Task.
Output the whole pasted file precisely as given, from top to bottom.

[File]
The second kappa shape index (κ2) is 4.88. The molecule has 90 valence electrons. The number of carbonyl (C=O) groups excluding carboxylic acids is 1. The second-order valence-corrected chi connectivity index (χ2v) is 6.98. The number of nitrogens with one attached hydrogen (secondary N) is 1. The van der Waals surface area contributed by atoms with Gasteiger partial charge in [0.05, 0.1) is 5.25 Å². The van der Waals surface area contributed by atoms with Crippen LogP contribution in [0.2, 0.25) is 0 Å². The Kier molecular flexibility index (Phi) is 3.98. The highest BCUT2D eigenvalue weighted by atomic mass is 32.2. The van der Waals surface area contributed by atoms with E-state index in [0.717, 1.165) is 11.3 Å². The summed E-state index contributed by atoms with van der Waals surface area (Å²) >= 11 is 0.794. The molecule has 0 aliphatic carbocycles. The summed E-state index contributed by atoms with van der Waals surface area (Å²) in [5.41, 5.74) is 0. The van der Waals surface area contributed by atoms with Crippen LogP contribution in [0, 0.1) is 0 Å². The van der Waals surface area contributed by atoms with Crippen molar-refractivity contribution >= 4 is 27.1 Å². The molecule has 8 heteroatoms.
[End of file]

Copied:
The second kappa shape index (κ2) is 4.88. The molecule has 90 valence electrons. The number of carbonyl (C=O) groups excluding carboxylic acids is 1. The second-order valence-corrected chi connectivity index (χ2v) is 6.98. The number of nitrogens with one attached hydrogen (secondary N) is 1. The van der Waals surface area contributed by atoms with Gasteiger partial charge in [0.05, 0.1) is 5.25 Å². The van der Waals surface area contributed by atoms with Crippen LogP contribution in [0.2, 0.25) is 0 Å². The Kier molecular flexibility index (Phi) is 3.98. The highest BCUT2D eigenvalue weighted by atomic mass is 32.2. The van der Waals surface area contributed by atoms with E-state index in [0.717, 1.165) is 11.3 Å². The summed E-state index contributed by atoms with van der Waals surface area (Å²) >= 11 is 0.794. The molecule has 0 aliphatic carbocycles. The summed E-state index contributed by atoms with van der Waals surface area (Å²) in [5.41, 5.74) is 0. The van der Waals surface area contributed by atoms with Crippen LogP contribution in [0, 0.1) is 0 Å². The van der Waals surface area contributed by atoms with Crippen molar-refractivity contribution >= 4 is 27.1 Å². The molecule has 8 heteroatoms.